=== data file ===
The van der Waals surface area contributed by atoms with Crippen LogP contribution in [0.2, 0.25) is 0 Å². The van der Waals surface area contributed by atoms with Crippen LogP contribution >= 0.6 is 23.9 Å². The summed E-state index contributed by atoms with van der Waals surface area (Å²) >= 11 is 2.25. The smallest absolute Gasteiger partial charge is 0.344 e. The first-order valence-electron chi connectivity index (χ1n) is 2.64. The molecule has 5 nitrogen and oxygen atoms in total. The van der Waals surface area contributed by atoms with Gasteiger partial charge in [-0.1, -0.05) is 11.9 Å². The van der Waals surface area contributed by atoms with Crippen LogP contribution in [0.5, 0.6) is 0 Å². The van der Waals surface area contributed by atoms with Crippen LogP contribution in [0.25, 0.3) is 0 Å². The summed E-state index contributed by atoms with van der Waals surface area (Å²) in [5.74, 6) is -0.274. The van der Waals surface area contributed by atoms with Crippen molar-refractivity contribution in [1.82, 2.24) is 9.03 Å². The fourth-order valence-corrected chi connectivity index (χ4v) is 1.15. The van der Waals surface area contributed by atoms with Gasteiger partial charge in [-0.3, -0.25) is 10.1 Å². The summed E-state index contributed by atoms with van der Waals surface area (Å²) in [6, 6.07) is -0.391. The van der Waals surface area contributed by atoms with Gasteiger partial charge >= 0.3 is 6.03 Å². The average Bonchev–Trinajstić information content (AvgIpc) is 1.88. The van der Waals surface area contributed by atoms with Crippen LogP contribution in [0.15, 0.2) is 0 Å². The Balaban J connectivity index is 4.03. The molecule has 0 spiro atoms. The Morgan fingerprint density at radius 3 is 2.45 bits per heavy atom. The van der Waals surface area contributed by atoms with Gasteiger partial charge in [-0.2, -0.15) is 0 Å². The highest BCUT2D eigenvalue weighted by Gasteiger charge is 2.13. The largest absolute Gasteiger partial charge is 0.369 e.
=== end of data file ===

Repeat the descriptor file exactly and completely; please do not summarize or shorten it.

The van der Waals surface area contributed by atoms with Crippen LogP contribution in [0.2, 0.25) is 0 Å². The van der Waals surface area contributed by atoms with Crippen LogP contribution >= 0.6 is 23.9 Å². The summed E-state index contributed by atoms with van der Waals surface area (Å²) >= 11 is 2.25. The smallest absolute Gasteiger partial charge is 0.344 e. The first-order valence-electron chi connectivity index (χ1n) is 2.64. The molecule has 5 nitrogen and oxygen atoms in total. The van der Waals surface area contributed by atoms with Gasteiger partial charge in [-0.1, -0.05) is 11.9 Å². The van der Waals surface area contributed by atoms with Crippen LogP contribution in [0.5, 0.6) is 0 Å². The van der Waals surface area contributed by atoms with Crippen LogP contribution in [0.25, 0.3) is 0 Å². The summed E-state index contributed by atoms with van der Waals surface area (Å²) in [5.74, 6) is -0.274. The van der Waals surface area contributed by atoms with Crippen molar-refractivity contribution in [1.82, 2.24) is 9.03 Å². The fourth-order valence-corrected chi connectivity index (χ4v) is 1.15. The van der Waals surface area contributed by atoms with Gasteiger partial charge in [-0.3, -0.25) is 10.1 Å². The summed E-state index contributed by atoms with van der Waals surface area (Å²) in [6, 6.07) is -0.391. The van der Waals surface area contributed by atoms with Gasteiger partial charge >= 0.3 is 6.03 Å². The average Bonchev–Trinajstić information content (AvgIpc) is 1.88. The van der Waals surface area contributed by atoms with Crippen LogP contribution in [0.15, 0.2) is 0 Å². The Balaban J connectivity index is 4.03. The molecule has 0 spiro atoms. The Morgan fingerprint density at radius 3 is 2.45 bits per heavy atom. The van der Waals surface area contributed by atoms with Gasteiger partial charge in [-0.2, -0.15) is 0 Å². The highest BCUT2D eigenvalue weighted by Gasteiger charge is 2.13. The largest absolute Gasteiger partial charge is 0.369 e.